In English, at the end of a letter, e-mail message, etc., one writes something along the lines of:

  • Sincerely,
  • Best wishes,
  • All the best,
  • Best regards,

(with the comma) And then on the next line goes the name of the sender.


Best regards,


What should be used there when the letter is in Esperanto? It probably (like in English) depends on how well you know the intended reader. If that is so, please give examples for the various “levels” of knowing the person.

4 Answers 4


The formal expression:

Kun afablaj salutoj

If you consider the person a friend:

Kun amikaj salutoj

More informally:

Amike salutas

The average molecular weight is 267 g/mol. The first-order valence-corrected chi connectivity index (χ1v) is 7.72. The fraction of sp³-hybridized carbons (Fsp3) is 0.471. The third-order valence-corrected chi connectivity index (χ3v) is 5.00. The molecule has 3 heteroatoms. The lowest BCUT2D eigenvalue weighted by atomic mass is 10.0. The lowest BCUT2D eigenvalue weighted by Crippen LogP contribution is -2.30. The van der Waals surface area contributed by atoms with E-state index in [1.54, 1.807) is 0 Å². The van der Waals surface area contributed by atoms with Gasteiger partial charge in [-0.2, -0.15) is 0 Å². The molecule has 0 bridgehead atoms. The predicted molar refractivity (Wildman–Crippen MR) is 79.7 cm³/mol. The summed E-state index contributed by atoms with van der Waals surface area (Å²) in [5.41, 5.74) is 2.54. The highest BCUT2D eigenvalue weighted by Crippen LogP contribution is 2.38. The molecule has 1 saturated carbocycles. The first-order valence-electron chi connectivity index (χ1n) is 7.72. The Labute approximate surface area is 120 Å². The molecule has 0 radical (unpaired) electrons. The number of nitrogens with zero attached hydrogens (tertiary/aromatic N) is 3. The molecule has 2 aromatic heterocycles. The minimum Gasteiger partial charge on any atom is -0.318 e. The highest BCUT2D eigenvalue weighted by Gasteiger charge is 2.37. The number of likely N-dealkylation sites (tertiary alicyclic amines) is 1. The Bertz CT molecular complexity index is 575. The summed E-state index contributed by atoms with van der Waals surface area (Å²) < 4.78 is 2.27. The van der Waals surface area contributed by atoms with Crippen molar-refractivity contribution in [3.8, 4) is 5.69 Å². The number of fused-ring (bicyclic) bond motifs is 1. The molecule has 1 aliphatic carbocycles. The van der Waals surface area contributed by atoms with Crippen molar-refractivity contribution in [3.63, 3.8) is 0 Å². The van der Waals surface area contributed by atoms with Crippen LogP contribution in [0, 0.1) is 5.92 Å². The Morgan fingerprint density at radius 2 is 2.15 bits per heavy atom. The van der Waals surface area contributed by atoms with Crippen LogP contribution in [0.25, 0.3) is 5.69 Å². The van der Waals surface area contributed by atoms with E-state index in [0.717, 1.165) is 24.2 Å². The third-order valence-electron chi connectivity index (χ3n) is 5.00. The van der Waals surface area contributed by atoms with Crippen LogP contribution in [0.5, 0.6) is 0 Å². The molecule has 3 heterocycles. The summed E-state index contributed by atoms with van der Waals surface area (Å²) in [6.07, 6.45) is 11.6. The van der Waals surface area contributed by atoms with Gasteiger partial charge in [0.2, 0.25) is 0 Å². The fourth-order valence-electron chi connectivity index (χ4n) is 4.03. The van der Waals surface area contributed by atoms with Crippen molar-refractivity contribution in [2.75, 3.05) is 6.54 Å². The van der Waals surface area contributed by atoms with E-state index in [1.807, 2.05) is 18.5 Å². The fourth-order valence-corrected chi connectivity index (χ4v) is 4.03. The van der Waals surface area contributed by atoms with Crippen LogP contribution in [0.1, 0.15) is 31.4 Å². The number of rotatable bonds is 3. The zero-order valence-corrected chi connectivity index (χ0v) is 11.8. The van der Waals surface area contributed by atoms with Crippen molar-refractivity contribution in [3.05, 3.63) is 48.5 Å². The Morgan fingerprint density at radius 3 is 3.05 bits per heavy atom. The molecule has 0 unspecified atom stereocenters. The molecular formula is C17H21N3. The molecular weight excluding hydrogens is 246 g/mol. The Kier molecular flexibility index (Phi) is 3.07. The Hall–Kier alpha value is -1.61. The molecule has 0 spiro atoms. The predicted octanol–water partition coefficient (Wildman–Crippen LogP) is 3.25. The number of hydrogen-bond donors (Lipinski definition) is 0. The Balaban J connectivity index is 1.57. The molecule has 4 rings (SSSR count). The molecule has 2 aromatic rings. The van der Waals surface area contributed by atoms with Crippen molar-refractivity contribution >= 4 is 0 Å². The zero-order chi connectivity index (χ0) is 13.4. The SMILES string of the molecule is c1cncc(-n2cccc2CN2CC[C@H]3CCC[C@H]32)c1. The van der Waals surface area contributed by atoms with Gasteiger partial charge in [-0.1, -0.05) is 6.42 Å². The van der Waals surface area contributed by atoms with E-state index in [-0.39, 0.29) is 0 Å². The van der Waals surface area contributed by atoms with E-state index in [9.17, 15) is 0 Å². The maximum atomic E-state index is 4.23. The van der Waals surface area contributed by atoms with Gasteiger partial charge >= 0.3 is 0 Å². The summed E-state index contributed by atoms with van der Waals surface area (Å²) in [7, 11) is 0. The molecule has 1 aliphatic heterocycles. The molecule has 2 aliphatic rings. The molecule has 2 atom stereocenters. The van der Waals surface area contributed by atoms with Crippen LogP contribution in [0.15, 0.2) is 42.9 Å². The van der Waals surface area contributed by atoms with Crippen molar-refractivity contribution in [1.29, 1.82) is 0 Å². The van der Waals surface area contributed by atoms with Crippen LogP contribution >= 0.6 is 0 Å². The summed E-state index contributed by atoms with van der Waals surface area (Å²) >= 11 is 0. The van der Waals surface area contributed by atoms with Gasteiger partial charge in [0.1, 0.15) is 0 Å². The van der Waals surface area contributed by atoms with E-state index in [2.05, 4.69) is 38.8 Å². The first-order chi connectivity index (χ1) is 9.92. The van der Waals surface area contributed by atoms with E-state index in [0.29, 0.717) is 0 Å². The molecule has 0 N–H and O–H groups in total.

Or even simpler:


To really closed friends or beloved ones:




Between Esperantists, instead of Amike, the expression Samideane tends to be used.

  • 4
    That is not so much an independent answer as more of a comment to the previous one. Commented Sep 1, 2016 at 14:42
  • 6
    I think it's worth mentioning that signing off with “samideane” is not completely neutral and it may carry a slight political meaning. I know some esperantists object to being called “samideano”.
    – Neil Roberts
    Commented Sep 1, 2016 at 21:19
  • 1
    Often signing off can be political, and if you want to avoid calling someone a friend, Samideane can still be both well-received and honest.
    – LaPingvino
    Commented Sep 2, 2016 at 11:57

In English you also find "Cheers", whose translation "je via sano" only apply for toast when drinking. Maybe "Danke" povus taŭgi.


This whole chapter deals with writing letters: http://pages.ucsd.edu/~dkjordan/eo/colloq/colloq150.html

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